Does it matter the wire gauge used in interconnects?

I am thinking of trying my hand on building some DIY interconnects. It will be balanced (XLR) and 10 feet long. I have seen interconnects made with thin 30 gauge wire, is there an advantage using super thin gauge wire?
I was thinking of using 20 gauge but is that too thick for interconnects?

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I will share here that I have made double helix RCA ICs and SPDIF cables for audio friends that preferred them to cables costing up to  $7800.  Not joking here. It really happens regularly. 
I wonder if the helix double sounds better as it halves the inductance?
Thank you for that information.

Nonoise, Yes I believe using oversized tubing is a plus.

I already ordered 60 feet of .9999 20 gauge soft silver wire along with oversized  PTFE tubing. To keep the cost down, can I also then add 60 feet of copper to make the double runs?

Then not sure if it will all fit into a XLR connector...

Assuming things are relatively in balance, inductance or resistance are not as important for ICs as low capacitance, but low inductance does improve the performance of SCs, which is also what a cross-connected star-quad geometry does.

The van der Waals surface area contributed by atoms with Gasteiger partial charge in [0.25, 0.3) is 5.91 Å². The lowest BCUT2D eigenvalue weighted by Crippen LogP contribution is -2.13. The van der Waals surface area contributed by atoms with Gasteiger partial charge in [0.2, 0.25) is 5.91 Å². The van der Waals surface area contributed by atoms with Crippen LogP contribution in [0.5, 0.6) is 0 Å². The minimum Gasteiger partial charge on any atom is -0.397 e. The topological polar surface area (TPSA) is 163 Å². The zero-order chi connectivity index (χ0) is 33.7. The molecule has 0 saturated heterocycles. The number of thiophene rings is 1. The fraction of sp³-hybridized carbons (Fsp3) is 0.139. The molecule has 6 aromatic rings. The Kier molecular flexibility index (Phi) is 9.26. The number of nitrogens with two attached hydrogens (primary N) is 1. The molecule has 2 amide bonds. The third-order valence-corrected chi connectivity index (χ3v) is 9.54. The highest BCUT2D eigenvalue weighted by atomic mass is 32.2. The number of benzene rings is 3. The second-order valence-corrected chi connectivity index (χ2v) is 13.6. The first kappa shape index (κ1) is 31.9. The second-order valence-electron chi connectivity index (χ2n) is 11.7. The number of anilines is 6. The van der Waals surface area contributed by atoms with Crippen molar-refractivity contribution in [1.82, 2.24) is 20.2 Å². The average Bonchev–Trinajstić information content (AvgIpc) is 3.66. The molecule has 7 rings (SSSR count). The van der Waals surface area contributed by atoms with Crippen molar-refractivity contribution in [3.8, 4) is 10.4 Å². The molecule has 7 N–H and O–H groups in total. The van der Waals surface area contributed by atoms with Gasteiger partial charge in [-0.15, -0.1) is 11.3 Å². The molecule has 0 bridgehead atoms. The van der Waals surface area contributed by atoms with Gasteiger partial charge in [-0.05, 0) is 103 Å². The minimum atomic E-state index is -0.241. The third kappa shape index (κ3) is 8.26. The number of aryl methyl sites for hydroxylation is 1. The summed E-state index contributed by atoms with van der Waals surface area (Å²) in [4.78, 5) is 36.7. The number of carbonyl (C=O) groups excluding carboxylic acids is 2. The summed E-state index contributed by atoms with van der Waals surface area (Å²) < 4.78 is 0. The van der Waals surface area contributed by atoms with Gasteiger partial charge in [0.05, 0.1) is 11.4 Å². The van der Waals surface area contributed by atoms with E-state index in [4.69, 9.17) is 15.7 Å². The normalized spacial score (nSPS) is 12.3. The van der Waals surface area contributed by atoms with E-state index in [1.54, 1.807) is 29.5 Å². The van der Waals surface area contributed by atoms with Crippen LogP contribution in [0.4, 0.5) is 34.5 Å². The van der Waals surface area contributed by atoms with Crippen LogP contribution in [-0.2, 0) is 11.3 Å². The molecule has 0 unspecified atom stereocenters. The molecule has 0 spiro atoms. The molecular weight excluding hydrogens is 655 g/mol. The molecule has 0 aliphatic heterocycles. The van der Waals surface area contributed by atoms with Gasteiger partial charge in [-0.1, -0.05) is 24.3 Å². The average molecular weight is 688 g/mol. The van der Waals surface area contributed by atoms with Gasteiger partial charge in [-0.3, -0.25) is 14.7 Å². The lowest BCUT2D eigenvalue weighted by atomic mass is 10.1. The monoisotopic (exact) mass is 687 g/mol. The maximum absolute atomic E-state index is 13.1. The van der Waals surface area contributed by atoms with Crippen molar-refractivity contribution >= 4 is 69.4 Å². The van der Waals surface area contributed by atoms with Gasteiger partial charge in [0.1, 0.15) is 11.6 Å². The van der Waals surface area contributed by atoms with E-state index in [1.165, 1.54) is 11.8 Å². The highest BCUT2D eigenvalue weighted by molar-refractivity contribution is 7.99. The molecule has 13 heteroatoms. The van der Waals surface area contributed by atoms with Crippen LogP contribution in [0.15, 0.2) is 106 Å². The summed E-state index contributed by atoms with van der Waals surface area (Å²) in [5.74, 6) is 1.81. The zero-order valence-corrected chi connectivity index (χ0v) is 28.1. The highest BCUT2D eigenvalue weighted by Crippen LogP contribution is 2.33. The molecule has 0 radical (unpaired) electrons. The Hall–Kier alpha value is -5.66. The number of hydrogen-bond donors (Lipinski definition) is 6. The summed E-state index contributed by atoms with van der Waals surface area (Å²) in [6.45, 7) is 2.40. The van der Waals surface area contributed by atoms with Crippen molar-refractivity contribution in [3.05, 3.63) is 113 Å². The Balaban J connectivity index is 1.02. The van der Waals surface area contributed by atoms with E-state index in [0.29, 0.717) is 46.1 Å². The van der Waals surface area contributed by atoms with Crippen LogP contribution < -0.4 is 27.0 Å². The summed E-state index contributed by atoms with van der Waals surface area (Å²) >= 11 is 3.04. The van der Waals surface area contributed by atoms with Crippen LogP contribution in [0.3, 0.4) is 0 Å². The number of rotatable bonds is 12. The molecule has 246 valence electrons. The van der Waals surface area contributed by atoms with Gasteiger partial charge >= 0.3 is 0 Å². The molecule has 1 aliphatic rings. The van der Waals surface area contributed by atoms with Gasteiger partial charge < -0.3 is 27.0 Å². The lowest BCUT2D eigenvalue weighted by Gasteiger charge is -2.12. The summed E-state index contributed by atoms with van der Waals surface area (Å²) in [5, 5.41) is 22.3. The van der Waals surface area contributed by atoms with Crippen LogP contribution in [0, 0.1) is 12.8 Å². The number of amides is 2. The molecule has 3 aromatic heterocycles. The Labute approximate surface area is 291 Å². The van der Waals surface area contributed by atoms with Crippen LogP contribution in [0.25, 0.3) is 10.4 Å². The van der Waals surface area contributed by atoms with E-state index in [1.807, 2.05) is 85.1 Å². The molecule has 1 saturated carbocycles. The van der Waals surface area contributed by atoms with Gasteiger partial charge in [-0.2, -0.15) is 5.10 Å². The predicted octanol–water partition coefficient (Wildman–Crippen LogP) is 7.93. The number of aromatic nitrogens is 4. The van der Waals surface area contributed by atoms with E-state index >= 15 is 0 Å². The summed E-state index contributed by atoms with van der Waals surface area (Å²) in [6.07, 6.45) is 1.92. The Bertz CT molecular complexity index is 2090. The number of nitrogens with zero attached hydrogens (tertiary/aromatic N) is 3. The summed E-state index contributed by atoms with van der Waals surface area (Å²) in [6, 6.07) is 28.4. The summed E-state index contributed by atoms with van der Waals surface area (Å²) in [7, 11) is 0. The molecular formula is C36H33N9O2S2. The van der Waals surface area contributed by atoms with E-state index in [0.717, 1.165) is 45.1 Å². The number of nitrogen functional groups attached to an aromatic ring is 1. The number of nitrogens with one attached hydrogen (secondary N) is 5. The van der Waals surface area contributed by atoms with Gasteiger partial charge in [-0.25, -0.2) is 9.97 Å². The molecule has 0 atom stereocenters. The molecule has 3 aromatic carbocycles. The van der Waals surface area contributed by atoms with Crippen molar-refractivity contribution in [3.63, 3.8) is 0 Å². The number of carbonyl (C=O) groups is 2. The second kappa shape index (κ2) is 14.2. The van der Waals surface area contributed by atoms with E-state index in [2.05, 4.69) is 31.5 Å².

I have been interested in the Helix Method that Bill linked for a while now but I haven’t had time or need to build a set yet. The Jupiter wire I linked also sounds very good as a balanced IC cable but it is a little hard to work with. For conventional balanced IC cable construction (i.e., twisted pair), it is my experience you should:
  • use two of the exact same (type and length) of signal conductors,
  • use a ground wire (doesn’t need to be the same quality) that is at least the same gauge as the signal conductors,
  • allow some spacing between the ground and signal conductors, counter wind the ground wire (i.e., in the opposite direction of the twist you used for the signal conductors), and connect the ground at both ends,
  • shield the cable and connect the shield at the source end only
Most of you are generally going to use stranded wire conductors, so awg is not so critical.  Of course, you'll have more capacitance issues with larger awg, so don't go super large like 16awg or larger.  Instead, do multiple wires of 20+ awg if you want more wire for less resistance.

If you are using solid-core conductors, then I would say that 20awg is the largest you want to go unless you combine different awg.  Anything larger than 20awg solid-core will start to lose high frequency response.  In my extensive testing, 20awg is the sweet spot if you are only using one size.  22awg has excellent high frequency detail, but loss of bass power.  18awg starts to lose high frequency resolution.

The alternative is to combine different sizes.  You could combine an 18awg and 21/22awg solid core wires.  The smaller wire would provide the high frequency response and the larger wire carries the bass power.  Audioquest speaker wire is designed just like this.